by Sherry Posnick-Goodwin
A new study has linked computer usage and social media — tweeting, texting, smartphones and laptops — with violence, cyberbullying, school woes, obesity, lack of sleep and other problems. The American Academy of Pediatrics recommends limiting children’s use of the Internet for entertainment, including Facebook, TV and movies, to two hours per day. Online homework is an exception.
Also related to cyberbullying: Gov. Jerry Brown signed AB 256, allowing schools to take disciplinary action for cyberbullying whether it occurs on or off the campus. The law applies to emails, texts and social media, and goes into effect this January.
Three warning signs a child is being cyberbullied:
A child becomes sad, depressed, angry, withdrawn or anxious after looking at a computer or cellphone.
A student withdraws from friends, family and activities they previously enjoyed.
A child refuses to go to school, experiences a drop in grades, and avoids group activities.
Check out NEA’s Health Information Network (neahin.org) for resources to identify and prevent cyberbullying.
Children who are spanked in early childhood are more likely to be aggressive as older children, but they are also more likely to do worse on vocabulary tests than their peers who have not been spanked, according to researchers at Columbia University who analyzed date from more than 1,500 families. While several studies have found a connection between spanking and aggressive behaviors, the finding that spanking can be linked to cognitive ability is somewhat new.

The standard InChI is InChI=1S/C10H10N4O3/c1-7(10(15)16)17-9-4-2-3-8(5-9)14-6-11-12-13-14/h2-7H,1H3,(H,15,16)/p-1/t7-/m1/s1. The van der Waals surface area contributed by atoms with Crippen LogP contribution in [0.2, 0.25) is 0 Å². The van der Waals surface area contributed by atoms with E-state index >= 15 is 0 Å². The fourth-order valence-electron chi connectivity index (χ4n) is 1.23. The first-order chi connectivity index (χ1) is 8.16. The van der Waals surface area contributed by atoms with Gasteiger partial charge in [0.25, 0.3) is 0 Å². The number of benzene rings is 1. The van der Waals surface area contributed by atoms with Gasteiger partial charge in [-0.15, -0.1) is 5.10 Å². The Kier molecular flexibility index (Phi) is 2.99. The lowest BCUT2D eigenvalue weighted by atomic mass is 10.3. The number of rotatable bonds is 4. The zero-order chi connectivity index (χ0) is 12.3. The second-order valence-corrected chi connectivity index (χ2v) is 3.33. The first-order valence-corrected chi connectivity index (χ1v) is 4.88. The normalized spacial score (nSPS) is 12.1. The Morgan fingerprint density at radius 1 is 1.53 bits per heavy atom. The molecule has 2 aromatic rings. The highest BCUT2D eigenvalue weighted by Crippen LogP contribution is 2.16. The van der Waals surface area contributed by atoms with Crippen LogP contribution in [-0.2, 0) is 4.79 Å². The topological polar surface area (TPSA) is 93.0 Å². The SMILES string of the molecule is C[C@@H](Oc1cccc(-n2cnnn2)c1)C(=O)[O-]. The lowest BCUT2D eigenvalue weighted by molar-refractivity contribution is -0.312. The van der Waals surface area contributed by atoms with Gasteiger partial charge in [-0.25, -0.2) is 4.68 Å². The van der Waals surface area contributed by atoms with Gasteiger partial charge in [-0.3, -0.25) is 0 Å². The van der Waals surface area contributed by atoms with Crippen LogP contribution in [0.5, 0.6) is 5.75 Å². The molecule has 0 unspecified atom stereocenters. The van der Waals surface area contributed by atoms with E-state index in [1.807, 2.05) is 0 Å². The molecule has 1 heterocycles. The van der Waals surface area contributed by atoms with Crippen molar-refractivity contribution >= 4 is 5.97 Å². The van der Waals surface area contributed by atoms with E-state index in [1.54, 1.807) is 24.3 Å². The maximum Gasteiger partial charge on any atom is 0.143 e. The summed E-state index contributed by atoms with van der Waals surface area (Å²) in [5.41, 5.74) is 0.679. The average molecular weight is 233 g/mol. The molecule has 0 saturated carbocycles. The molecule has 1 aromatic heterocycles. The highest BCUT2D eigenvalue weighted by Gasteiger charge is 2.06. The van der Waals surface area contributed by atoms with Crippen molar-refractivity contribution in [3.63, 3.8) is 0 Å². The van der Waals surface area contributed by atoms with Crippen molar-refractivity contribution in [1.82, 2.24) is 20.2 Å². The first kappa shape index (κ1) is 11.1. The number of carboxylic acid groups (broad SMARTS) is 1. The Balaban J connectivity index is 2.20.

While most public school districts have weathered the rise of charter schools without a negative fiscal impact, certain risk factors are making it harder for districts in economically challenged areas to remain financially viable as charters continue to grow, says a recent report from Moody’s Investors Service. When declining enrollment happens, school districts cut back services, making charters look more appealing, which causes a further population drop. And making cuts can be more difficult because charter schools pull students from a variety of grade levels across a district, so it is challenging for district officials to make strategic decisions to cut back on expenses, such as consolidating classrooms or schools.
Thousands of California students in foster care are suffering from an "invisible achievement gap," with worse academic performance, a higher dropout rate, and placement in more failing schools than their statewide peers, according to a new study by the Stuart Foundation. The experiences they've had — abuse, neglect, moving from home to home — are having an impact on their ability to academically achieve. The youths switched schools more often than other students (each transfer can set a student back as many as six months, research shows) and suffered far greater levels of emotional trauma than their peers. Such factors, researchers say, are key reasons why they performed worse in English, math and the high school exit exam than even low-income students overall.
More schools are giving parents almost instant access to their students' grades and assignments online, allowing them to put their students' classwork under daily scrutiny. But teachers and child psychology experts say parents should try to keep a balance between getting involved and becoming "helicopter parents" who control their kids' academic lives so closely that they struggle to develop independence. "Teacher websites and online grade reports can be wonderful tools to help parents be engaged with their child's school," says Jennifer Shroff Pendley, Nemours/Alfred I. duPont Hospital for Children in Wilmington, Del. "However, these same tools can lead to parental overinvolvement or helicoptering."
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